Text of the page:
United States – DailyQuiz

Exploit: Hacking

DailyQuiz: Entertainment App

cybersecurity news represented by agauge showing severe risk

Risk to Business: 1.655= Severe

The personal details of 13 million DailyQuiz users have been leaked online after a hacker breached the app developer’s database. Millions of user passwords were stored in that database unsafely in a plain text format and were subsequently stolen. Researchers recently discovered that the DailyQuiz database was up for sale in dark web data markets.

cybersecurity news represented by a gauge indicating moderate risk

Individual Risk: 2.711= Moderate

Users should be aware that their passwords have been compromised and change any accounts that share that password as well as updating their DailyQuiz accounts.

Customers Impacted: 13 million

How It Could Affect Your Business: Weak password storage is symptomatic of low cybersecurity safety standards and shows clients that you don’t take their data privacy seriously.

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United States – Rehoboth McKinley Christian Health Care Services (RMCHCS)

Exploit: Hacking

Rehoboth McKinley Christian Health Care Services (RMCHCS): Health Non-Profit

cybersecurity news represented by agauge showing severe risk

Risk to Business: 1.833= Severe

Rehoboth McKinley Christian Health Care Services (RMCHCS) has reported a data breach reported caused by improper access to data impacting around 200,000 patients and employees. RMCHCS operates a 60-bed acute care hospital and four clinics providing emergency care, cancer care, and hospice and pediatric services in Arizona and New Mexico. The company did not say how the data was improperly accessed.

cybersecurity news represented by agauge showing severe risk

Risk to Business: 1.833= Severe

RMCHCS states that the breached material includes names, dates of birth, postal addresses, telephone numbers, and email addresses, as well as Social Security, driver’s license, passport and (for Native Americans) tribal ID numbers. Healthcare-specific details of patient care were also involved, but it’s not consistent across accounts. Healthcare data potentially impacted may include medical record numbers, dates of service and healthcare provider names; prescription, treatment, and diagnosis information; and billing and claims information, including financial account information.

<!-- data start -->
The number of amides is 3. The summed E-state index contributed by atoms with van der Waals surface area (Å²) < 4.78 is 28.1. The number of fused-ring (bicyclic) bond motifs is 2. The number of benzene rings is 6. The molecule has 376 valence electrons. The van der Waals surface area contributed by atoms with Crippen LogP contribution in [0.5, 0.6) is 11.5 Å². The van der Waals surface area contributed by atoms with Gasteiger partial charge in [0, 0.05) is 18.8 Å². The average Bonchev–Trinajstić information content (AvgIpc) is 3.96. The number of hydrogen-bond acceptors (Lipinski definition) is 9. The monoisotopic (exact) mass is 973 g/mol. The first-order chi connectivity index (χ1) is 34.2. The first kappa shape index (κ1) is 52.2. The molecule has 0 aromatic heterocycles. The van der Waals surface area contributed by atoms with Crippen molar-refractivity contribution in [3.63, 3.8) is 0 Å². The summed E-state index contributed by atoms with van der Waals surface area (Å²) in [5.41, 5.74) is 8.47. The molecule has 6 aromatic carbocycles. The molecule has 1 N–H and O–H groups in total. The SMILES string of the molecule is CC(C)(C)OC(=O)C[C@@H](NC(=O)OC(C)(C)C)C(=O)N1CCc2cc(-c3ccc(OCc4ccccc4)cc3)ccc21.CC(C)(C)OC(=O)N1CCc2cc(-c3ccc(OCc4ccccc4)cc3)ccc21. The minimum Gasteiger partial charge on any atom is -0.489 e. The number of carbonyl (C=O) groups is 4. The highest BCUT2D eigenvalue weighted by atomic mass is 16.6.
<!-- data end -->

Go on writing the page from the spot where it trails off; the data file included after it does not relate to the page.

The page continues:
Customers Impacted: 200,000

How it Could Affect Your Business Data theft is always a problem, but theft of medical data is a disaster for healthcare orgs that will have to pay major fines for security failures.

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United States – Bose

Exploit: Ransomware

Bose: Audio Equipment Maker

cybersecurity news represented by a gauge indicating moderate risk

Risk to Business: 2.812= Moderate

Audio manufacturing titan Bose disclosed a data breach following a ransomware attack that hit the company’s systems in early March. In a regulatory filing, the company explained that a small amount of employee data had been potentially exposed as had several unnamed spreadsheets. No customer or other proprietary data was reported as compromised but the investigation is still ongoing.

cybersecurity news represented by a gauge indicating moderate risk

Risk to Business: 2.812= Moderate

According to the company, a very small amount of employee personally identifying data and payroll data was compromised. Current and former employees should be alert to spear phishing and identity theft.

Customers Impacted: Unknown

How it Could Affect Your Business Ransomware is evolving, meaning every incident stands a chance of containing an even harder to stop new variant that could do lasting damage.

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1 – 1.5 = Extreme Risk

1.51 – 2.49 = Severe Risk

2.5 – 3 = Moderate Risk

Risk scores for The Week in Breach are calculated using a formula that considers a wide range of factors related to the assessed breach.